Fort Hartsuff near Ord, Nebraska, was built in 1874 to protect settlers of the Loup Valley from Indians and outlaws, but it was too far away to afford any protection to the country along the Niobrara. Congress decided to locate the Sioux on reservations where they could be kept from wandering and committing depredations on the incoming settlers. In the fall of 1876 the United States government sent commissioners to the Sioux headquarters in western Nebraska to ratify a treaty which was signed by Chief Red Cloud of the Oglala and Chief Spotted Tail of the Brulé Sioux. The Indians agreed to remove to land reserved for them in South Dakota. Each Indian was given a small sum of money, beef and other supplies every month and heads of families were given free title to one hundred sixty acres of land. The Brulé were located on what is now called the Rosebud reservation; the Oglala farther west at Pine Ridge. The construction of the agency buildings was begun in 1878. This move drew the attention of home seekers to North Central Nebraska, as the removal of the Indians gave people confidence that their lives would be safe from attacks. A railroad was heading in this direction which was an added inducement to those looking for land.
Again the Indians failed to live up to the terms of their treaty and were continually wandering from their reservations, robbing and killing any white men they could find. As an added safeguard it was decided to send troops to keep the Indians in bounds.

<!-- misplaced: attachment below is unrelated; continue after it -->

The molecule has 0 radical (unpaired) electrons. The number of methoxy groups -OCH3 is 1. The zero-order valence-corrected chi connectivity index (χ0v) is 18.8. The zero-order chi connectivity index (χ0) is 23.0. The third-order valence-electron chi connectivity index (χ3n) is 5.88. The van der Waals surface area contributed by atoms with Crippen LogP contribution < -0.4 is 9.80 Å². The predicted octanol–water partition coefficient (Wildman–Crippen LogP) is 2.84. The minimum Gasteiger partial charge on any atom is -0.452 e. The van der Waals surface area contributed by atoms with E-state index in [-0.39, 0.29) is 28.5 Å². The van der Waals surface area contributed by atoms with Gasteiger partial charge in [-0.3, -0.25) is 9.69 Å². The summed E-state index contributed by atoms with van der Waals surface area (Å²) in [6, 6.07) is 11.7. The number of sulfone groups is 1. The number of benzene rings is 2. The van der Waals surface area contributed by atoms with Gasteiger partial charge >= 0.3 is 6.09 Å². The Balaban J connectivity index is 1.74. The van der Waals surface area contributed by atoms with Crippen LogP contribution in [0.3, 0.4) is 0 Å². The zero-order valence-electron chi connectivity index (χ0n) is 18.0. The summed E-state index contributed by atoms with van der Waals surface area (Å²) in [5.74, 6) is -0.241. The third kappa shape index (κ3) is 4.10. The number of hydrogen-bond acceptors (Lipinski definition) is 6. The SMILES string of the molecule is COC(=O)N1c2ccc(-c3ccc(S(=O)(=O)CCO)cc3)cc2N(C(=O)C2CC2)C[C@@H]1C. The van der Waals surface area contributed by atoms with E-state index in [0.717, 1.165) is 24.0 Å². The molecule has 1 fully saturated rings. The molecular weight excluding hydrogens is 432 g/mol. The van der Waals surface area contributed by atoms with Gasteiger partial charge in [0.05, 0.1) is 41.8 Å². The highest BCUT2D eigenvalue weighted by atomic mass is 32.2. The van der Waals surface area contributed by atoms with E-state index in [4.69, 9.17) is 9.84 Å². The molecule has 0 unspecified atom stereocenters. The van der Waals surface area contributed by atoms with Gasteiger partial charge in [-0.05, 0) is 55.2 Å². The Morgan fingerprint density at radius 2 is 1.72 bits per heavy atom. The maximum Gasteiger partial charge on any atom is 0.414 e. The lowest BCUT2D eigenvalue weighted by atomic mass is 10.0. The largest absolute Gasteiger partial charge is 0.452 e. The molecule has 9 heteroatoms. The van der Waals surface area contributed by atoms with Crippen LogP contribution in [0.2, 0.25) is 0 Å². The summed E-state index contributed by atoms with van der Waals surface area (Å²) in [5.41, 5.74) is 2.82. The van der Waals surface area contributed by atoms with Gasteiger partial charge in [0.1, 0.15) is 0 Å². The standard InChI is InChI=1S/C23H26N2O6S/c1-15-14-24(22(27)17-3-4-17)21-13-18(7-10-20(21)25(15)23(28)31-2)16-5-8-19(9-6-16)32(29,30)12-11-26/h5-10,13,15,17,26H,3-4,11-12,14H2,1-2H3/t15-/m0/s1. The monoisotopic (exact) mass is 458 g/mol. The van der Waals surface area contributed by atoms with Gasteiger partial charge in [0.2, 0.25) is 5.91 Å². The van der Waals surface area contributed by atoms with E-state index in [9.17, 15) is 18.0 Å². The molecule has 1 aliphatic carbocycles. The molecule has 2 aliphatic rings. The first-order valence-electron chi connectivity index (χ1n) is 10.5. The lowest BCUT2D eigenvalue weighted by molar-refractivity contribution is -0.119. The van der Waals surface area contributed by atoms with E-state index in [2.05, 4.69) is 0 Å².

In 1879 General Crook of the United States army, commanding the department of the Platte was ordered to select a suitable place for a new fort. He made a visit to the region, and recommended a point on the Niobrara River south of the Rosebud agency. The post was established April 22 1880 by Major John J. Upham of the 5th U. S. Cavalry. Three companies of his regiment and one company of the 9th Infantry were the first troops to be stationed there.
The post was named Fort Niobrara. The buildings were mostly of adobe brick. The other materials used in their construction and supplies for the soldiers were brought by large freighting outfits from Neligh, then the western end of the railroad. These outfits consisted of ten to twenty heavy freight wagons with twelve yoke of oxen on each wagon with trailer. Some smaller freighting outfits did a thriving business hauling supplies for the new military post, and for ranchers who established themselves nearby. They in turn did a good business selling their cattle on hoof to the government to feed the soldiers and for the monthly beef issue to the Indians. Fort Niobrara was abandoned in 1907, troops were removed and all the buildings disposed of but one which is now used by the U. S. Game Preserve which has its headquarters on the site of the old Fort near Valentine.)
Immediately after the troops were sent to Fort Niobrara a government mail stage made regular trips twice each week. John and George Berry had the contract for this stage line. The Bassett home in Long Pine Canyon was a stage station in charge of John Danks. Bone Creek post office at the Cook and Tower ranch served a large scope of country for mail. (This ranch house was near the present city limits of Ainsworth on the northwest, where the Gordon trail crossed Bone Creek. Ed Cook was postmaster, Mrs. Nannie Osborne, deputy).
After the Morris bridge was built across the Niobrara river near the present site of Carns the freighting outfits some times crossed there paying one dollar for the privilege. Continuing their journey on the north side of the river to Fort Niobrara and western ranches they avoided fording Pine, Plum, and other creeks, but when they returned with empty wagons they usually followed the road which crossed cur county (through Twp. 30 to Atkinson.)